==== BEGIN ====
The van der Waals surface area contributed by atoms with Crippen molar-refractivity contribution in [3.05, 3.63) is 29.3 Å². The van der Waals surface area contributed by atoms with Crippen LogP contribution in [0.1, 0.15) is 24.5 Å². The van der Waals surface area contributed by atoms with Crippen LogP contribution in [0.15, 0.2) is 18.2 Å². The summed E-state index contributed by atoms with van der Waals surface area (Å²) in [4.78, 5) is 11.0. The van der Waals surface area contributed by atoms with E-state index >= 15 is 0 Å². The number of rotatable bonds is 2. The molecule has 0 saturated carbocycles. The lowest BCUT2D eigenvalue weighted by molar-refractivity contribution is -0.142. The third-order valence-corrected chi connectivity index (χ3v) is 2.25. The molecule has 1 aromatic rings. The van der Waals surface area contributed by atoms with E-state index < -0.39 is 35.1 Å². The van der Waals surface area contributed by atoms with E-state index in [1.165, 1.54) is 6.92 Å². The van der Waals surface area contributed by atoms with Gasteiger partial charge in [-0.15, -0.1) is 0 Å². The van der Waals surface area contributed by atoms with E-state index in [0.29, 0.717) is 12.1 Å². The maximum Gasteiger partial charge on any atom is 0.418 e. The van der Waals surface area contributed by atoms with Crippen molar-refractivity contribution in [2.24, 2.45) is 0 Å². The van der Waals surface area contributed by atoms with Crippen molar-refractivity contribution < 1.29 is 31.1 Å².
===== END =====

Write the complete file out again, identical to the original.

The van der Waals surface area contributed by atoms with Crippen molar-refractivity contribution in [3.05, 3.63) is 29.3 Å². The van der Waals surface area contributed by atoms with Crippen LogP contribution in [0.1, 0.15) is 24.5 Å². The van der Waals surface area contributed by atoms with Crippen LogP contribution in [0.15, 0.2) is 18.2 Å². The summed E-state index contributed by atoms with van der Waals surface area (Å²) in [4.78, 5) is 11.0. The van der Waals surface area contributed by atoms with E-state index >= 15 is 0 Å². The number of rotatable bonds is 2. The molecule has 0 saturated carbocycles. The lowest BCUT2D eigenvalue weighted by molar-refractivity contribution is -0.142. The third-order valence-corrected chi connectivity index (χ3v) is 2.25. The molecule has 1 aromatic rings. The van der Waals surface area contributed by atoms with E-state index < -0.39 is 35.1 Å². The van der Waals surface area contributed by atoms with E-state index in [1.165, 1.54) is 6.92 Å². The van der Waals surface area contributed by atoms with Gasteiger partial charge in [-0.15, -0.1) is 0 Å². The van der Waals surface area contributed by atoms with E-state index in [0.29, 0.717) is 12.1 Å². The maximum Gasteiger partial charge on any atom is 0.418 e. The van der Waals surface area contributed by atoms with Crippen molar-refractivity contribution in [2.24, 2.45) is 0 Å². The van der Waals surface area contributed by atoms with Crippen molar-refractivity contribution < 1.29 is 31.1 Å².